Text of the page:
Yue, Arthur M., Betts, Tim R., Roberts, Paul R. and Morgan, John M.
Global dynamic coupling of activation and repolarization in the human ventricle
Circulation, 112, (17), . (doi:10.1161/CIRCULATIONAHA.104.510412).
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Background: The ability to determine spatial and dynamic changes in ventricular repolarization may help to understand arrhythmogenic mechanisms in humans. We hypothesized that noncontact mapping could be used to investigate global activation-repolarization coupling in the human ventricle during steady state and premature extrastimulation.
Methods and Results: Activation-recovery intervals (ARIs) determined from reconstructed unipolar electrograms by the Ensite system were analyzed during sinus rhythm, constant pacing, spontaneous ventricular ectopic beats, and premature stimulation at intermediate and short coupling intervals in the left or right ventricle of 13 patients (6 female; mean age, 48 years) without structural myocardial disease. ARIs were measured from 32 sites in each ventricle with the use of a method validated with monophasic action potential recordings and unipolar contact electrograms. Global T-wave distribution was displayed on a 3-dimensional geometry of the ventricle, with polarities opposite to the direction of activation during steady state and premature stimulation. There was a significant inverse correlation between activation times and ARIs during sinus rhythm, ventricular ectopy, and premature stimulation (r=0.72, slope=–0.76, P<0.001). Premature stimuli at short coupling intervals flattened the regression slope compared with sinus rhythm (–0.61 versus –0.81; P=0.05), but the global pattern of repolarization was preserved. In comparison to our method, the Wyatt method of ARI measurement failed to demonstrate significant coupling between activation and repolarization (r=0.34, slope=0.19).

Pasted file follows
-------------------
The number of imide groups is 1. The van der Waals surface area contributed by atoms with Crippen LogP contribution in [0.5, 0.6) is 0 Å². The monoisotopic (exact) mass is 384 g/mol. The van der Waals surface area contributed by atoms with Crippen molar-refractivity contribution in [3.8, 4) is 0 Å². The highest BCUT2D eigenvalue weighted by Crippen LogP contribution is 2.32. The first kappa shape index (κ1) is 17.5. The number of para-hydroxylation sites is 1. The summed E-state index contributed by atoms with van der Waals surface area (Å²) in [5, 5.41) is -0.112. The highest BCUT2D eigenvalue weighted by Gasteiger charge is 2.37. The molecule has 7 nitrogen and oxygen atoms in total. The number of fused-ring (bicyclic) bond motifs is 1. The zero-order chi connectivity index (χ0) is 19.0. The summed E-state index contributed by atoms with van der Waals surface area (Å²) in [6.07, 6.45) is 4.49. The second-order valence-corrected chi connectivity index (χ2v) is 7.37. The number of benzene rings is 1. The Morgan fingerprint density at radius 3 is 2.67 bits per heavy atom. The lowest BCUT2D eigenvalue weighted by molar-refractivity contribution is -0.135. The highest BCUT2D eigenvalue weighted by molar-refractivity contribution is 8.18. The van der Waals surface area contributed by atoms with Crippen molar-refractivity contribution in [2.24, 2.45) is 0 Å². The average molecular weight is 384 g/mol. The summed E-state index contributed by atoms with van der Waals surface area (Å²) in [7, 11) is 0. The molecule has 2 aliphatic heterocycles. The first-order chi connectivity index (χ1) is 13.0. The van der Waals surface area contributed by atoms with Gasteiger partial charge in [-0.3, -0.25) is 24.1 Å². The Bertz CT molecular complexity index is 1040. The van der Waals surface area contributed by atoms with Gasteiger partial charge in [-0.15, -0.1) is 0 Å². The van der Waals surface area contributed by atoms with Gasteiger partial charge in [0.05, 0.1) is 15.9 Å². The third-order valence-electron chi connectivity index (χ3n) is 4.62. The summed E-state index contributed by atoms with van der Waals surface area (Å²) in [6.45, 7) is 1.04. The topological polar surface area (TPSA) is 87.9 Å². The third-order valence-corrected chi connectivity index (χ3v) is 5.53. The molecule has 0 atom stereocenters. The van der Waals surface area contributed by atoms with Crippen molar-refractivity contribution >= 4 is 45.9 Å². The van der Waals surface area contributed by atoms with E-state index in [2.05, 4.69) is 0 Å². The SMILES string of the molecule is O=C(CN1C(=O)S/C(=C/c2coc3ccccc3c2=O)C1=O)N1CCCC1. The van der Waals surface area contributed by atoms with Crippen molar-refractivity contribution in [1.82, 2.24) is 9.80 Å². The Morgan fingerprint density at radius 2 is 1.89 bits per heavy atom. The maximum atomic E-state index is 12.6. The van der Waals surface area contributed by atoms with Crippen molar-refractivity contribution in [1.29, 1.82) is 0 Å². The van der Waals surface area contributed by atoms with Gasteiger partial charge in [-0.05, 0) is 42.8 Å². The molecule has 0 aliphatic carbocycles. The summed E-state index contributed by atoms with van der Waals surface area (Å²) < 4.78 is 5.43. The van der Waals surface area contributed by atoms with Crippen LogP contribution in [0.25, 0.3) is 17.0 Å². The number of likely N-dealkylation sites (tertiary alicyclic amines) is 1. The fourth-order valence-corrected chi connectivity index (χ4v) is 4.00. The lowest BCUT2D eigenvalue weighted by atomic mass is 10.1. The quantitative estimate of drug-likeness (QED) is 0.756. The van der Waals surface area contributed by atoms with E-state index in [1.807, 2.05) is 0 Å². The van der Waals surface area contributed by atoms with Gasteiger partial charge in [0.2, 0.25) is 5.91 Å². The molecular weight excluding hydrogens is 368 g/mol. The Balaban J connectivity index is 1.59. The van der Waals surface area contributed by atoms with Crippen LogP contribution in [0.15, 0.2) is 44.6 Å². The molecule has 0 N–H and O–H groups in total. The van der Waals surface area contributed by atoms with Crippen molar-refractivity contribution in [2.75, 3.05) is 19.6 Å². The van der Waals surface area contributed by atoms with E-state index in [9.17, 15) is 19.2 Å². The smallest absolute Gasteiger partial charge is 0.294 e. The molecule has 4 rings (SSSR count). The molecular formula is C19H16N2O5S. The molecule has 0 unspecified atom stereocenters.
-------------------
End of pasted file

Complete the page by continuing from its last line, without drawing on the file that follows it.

Conclusions: Global, dynamic repolarization mapping of the human ventricle is feasible. An inverse coupling of activation and repolarization during steady state and premature stimulation may preserve electric stability in the normal ventricle.
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